Automated connection devices can be used to charge autonomous and conventional electric vehicles such as AGVs and buses. Selwyn Corns outlines the benefits of this connection technology and its potential for the future
The QCC from Stäubli Electrical Connectors is an automated connection device (ACD) that enables the connection of electric vehicles for charging without the need for human intervention. It was first developed for local public transport applications, where it was used for a trial of opportunity charging for electric buses. Since then it has been used in the automatic charging of autonomous container transport vehicles.
Advantages of ACDs
As a general rule, the use of ACDs falls into two groups: rapid opportunity charging, and complete recharging of vehicles. Their use in rapid opportunity charging enables battery sizes to be reduced, with associated reductions in weight and costs.
One of the biggest advantages of ACDs is time saving, since contact can be established as soon as the vehicle stops, without having to wait for a driver to exit the vehicle and perform the connection. Also, charging can be quicker, since a larger cable cross-section can be used that is not limited by the force able to be applied by the operator.
A further advantage is comfort, since the operator can remain protected from the weather in an air-conditioned cab for example.
Reliability is also increased, since there is no possibility of an operator forgetting to charge the vehicle, and there are no wear issues from the operator failing to insert the charger correctly.
As the system is automatic, it can be used with driverless autonomous vehicles, as is already the case with AGVs in factories, warehouses and container terminals for example.
A commercial ACD
The QCC from Stäubli Electrical Connectors is an automated connection device consisting of a plug component over 2m long containing a controller and linear actuator, and a socket component with a funnel on the front to guide in the plug. The plug can flex as it enters the socket, which ensures a high level of tolerance to angular and positional misalignment, giving a degree of flexibility in positioning the vehicle.
A sensor is integrated into the socket to allow confirmation when the mating process is complete. There are also signal contacts which can carry data communications between the socket and plug or vehicle charging station.
The QCC is available in two sizes suitable for currents of 350A and 800A, both with a rated voltage of 1500V. Their compact size makes them more suitable than alternative systems based on pantograph designs for example.
The QCC has a high level of safety built in, with plug and socket parts completely touch protected to IP2X, both mated and unmated. There is therefore no danger to personnel even when it is installed in public spaces.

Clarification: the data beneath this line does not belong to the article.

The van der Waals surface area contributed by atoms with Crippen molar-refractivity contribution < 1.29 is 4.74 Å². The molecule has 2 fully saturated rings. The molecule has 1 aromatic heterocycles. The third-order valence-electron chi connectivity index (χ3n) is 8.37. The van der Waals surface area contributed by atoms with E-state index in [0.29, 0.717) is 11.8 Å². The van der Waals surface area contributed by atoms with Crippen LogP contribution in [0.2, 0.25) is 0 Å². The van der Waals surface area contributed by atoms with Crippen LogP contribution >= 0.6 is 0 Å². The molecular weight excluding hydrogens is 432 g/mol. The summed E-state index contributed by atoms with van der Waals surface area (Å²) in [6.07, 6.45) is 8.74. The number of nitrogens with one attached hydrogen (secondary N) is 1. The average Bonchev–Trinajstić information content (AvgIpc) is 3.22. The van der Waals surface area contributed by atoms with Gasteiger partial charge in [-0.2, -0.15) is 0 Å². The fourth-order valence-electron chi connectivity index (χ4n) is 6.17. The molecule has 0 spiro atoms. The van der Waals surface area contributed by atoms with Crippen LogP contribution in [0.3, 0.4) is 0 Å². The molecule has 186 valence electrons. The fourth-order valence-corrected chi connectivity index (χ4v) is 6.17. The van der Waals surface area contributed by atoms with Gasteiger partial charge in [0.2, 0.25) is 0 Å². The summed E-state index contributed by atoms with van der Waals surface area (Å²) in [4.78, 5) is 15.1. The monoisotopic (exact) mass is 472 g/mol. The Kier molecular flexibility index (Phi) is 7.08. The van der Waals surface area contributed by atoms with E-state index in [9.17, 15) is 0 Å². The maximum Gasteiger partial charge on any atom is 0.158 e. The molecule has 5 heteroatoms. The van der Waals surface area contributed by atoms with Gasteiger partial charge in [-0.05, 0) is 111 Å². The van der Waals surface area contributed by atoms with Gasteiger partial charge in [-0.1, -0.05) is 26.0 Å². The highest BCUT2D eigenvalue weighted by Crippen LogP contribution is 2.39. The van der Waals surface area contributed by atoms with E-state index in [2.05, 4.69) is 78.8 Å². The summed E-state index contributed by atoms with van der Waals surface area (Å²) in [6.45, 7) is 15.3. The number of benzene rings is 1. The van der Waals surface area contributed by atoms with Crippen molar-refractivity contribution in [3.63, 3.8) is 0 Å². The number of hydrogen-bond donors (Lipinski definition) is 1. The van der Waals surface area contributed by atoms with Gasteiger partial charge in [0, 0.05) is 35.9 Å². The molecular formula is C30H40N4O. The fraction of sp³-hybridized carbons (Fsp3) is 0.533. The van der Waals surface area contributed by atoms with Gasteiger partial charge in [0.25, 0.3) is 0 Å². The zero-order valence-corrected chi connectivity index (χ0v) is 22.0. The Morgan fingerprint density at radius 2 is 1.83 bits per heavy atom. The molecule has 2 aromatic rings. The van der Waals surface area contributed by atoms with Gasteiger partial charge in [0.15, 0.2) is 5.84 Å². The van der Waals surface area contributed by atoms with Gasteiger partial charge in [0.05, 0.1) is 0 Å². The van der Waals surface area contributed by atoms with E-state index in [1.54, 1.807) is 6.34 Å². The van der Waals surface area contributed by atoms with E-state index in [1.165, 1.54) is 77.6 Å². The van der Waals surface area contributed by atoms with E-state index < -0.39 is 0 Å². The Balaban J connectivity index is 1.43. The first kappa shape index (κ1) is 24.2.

Both parts are also ingress protected to IP55, removing any risk of deterioration of the dielectric withstand voltage due to contamination or moisture. This helps to achieve a high level of reliability, with the QCC rated at more than 100,000 mating cycles. It also helps the contact resistance to remain at a constant low level over the whole lifetime of the system.
In addition, the plug extends with limited force to avoid the risk of injury or damage. Full power is not enabled until the plug is fully inserted inside the socket.
While the development of the QCC was initially carried out for the city bus market, the system can be used in a variety of different sectors, such as automated warehouses, autonomous container transport vehicles in ports, and mining trucks.
In one recently announced application, Stäubli is to provide automatic charging stations to SSA Marine in California for 33 terminal tractors at the Port of Long Beach. This project will create the largest automated electric vehicle charging programme of any port in the USA.
SSA Marine, which manages the terminal, is converting all the diesel-powered tractors by retrofitting them with all-electric drivetrains. Tritium, an Australian company that designs and manufactures fast charging solutions for electric vehicles, will incorporate the QCC connector systems in its 175kW DC Veefil High Power Chargers used to power the tractors, which will all be fitted with QCC sockets. All 33 terminal tractors will be able to be automatically charged simultaneously.
The rollout of the vehicles and chargers will bring a near zero emissions environment to the port, making the job of port operators safer, easier and more efficient, while creating a healthier work environment.
A successful existing application is a test installation in the port of Hamburg, Germany, where QCC plugs and sockets have been fitted to over 25 AGVs and six charging stations. Similarly, in Singapore 22 AGVs and three charging stations have been installed, with plans to extend this to 162 vehicles and 18 charging stations.
Selwyn Corns is managing director of Stäubli Electrical Connectors UK. A world leader in the field of connectors, Stäubli manufactures quick connector systems for all types of fluids, gases and electrical energy. The Electrical Connectors product portfolio ranges from miniature connectors to high-performance connectors for power transmission, industrial automation, transportation, test and measurement.